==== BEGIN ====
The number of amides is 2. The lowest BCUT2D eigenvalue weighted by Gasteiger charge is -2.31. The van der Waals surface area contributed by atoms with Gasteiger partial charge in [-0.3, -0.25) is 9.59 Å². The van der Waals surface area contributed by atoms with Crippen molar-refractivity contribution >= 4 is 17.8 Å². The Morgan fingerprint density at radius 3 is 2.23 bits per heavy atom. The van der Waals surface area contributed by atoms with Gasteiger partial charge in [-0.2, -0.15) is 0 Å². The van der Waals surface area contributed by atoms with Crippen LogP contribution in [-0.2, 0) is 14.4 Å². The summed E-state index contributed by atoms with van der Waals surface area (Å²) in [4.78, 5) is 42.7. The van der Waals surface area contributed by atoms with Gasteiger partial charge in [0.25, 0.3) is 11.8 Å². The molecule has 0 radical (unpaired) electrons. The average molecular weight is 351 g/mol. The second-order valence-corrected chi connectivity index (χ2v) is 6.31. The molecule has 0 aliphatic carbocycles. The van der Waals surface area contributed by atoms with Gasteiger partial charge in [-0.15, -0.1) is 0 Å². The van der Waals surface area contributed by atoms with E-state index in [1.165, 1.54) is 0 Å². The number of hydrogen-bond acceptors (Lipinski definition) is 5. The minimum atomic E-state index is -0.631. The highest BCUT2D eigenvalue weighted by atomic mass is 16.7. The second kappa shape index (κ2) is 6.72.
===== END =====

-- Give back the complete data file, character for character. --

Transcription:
The number of amides is 2. The lowest BCUT2D eigenvalue weighted by Gasteiger charge is -2.31. The van der Waals surface area contributed by atoms with Gasteiger partial charge in [-0.3, -0.25) is 9.59 Å². The van der Waals surface area contributed by atoms with Crippen molar-refractivity contribution >= 4 is 17.8 Å². The Morgan fingerprint density at radius 3 is 2.23 bits per heavy atom. The van der Waals surface area contributed by atoms with Gasteiger partial charge in [-0.2, -0.15) is 0 Å². The van der Waals surface area contributed by atoms with Crippen LogP contribution in [-0.2, 0) is 14.4 Å². The summed E-state index contributed by atoms with van der Waals surface area (Å²) in [4.78, 5) is 42.7. The van der Waals surface area contributed by atoms with Gasteiger partial charge in [0.25, 0.3) is 11.8 Å². The molecule has 0 radical (unpaired) electrons. The average molecular weight is 351 g/mol. The second-order valence-corrected chi connectivity index (χ2v) is 6.31. The molecule has 0 aliphatic carbocycles. The van der Waals surface area contributed by atoms with Gasteiger partial charge in [-0.15, -0.1) is 0 Å². The van der Waals surface area contributed by atoms with E-state index in [1.165, 1.54) is 0 Å². The number of hydrogen-bond acceptors (Lipinski definition) is 5. The minimum atomic E-state index is -0.631. The highest BCUT2D eigenvalue weighted by atomic mass is 16.7. The second kappa shape index (κ2) is 6.72.